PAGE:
From The Desk Of Martin Carr: Maschine

Martin Carr first made a name for himself in the early ’90s as the guitarist/songwriter of the Boo Radleys, whose Everything’s Alright Forever (1992), Giant Steps (1993) and Wake Up! (1995) remain essential listening from the Britpop era. The Boos disbanded in 1999, and Carr began releasing records under the bravecaptain moniker for the better part of a decade before issuing Ye Gods (And Little Fishes) under his own name in 2009. Carr is back with third solo LP New Shapes Of Life (Tapete), a compact, sophisticated and personal pop album inspired in part by the death of David Bowie. Carr will be guest editing all week.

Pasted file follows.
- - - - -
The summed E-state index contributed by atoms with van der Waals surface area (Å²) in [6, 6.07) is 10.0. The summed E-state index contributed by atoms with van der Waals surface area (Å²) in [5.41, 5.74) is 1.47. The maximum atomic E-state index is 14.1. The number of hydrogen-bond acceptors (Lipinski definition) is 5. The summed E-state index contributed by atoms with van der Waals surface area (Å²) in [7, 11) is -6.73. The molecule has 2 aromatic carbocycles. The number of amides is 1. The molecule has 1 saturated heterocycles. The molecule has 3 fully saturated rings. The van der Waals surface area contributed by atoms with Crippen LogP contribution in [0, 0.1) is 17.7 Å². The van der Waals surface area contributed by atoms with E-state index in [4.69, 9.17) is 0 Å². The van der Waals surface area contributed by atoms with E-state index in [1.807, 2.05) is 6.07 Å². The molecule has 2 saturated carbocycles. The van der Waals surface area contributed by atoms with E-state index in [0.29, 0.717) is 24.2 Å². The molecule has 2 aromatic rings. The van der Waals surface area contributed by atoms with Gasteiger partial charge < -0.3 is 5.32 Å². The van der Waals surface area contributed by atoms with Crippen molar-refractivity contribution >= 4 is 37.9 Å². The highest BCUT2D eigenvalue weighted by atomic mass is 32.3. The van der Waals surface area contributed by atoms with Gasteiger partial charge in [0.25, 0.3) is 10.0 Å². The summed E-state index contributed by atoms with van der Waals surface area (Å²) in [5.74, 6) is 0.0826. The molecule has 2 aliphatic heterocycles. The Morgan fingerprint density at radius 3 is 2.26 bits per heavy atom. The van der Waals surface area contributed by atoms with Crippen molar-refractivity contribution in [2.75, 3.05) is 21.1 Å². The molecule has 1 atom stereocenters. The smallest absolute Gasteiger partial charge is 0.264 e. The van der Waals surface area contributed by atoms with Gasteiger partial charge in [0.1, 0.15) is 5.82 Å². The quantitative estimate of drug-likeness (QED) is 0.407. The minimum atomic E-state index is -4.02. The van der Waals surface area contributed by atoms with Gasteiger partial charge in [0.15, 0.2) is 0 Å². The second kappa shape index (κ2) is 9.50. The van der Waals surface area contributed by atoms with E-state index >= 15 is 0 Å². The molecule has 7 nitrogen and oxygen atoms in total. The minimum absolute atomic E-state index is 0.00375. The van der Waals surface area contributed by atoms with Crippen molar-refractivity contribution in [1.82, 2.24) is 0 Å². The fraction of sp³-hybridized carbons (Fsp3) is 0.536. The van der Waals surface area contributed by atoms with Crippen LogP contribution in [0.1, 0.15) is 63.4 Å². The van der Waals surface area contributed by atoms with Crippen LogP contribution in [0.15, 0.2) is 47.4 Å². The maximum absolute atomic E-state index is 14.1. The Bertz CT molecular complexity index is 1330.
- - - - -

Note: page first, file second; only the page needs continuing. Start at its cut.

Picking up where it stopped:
Carr: Native Instruments’ Maschine (I have version two) is the first piece of hardware I had bought in years, and it’s completely changed the way I approach music. Freed from the limitations of my technique, I enjoy creating new things more than ever. I find the pad liberating, and it feeds creative periods. I think every home should have one or more (cheaper version obviously). Everybody has music within themselves, music that is unique to them, but most of it goes unheard because most people don’t play a musical instrument. Somebody who can’t move their fingers in the right way or hold their breath for long enough or keep a steady beat should still be able to express themselves through music; it shouldn’t be about technical proficiency. Listening to somebody play the instrument that they’ve dedicated their lives to is a wonderful thing, but everybody should have the chance to make music. The world would be a much better place. Don’t play it to me, though. I don’t want to hear it.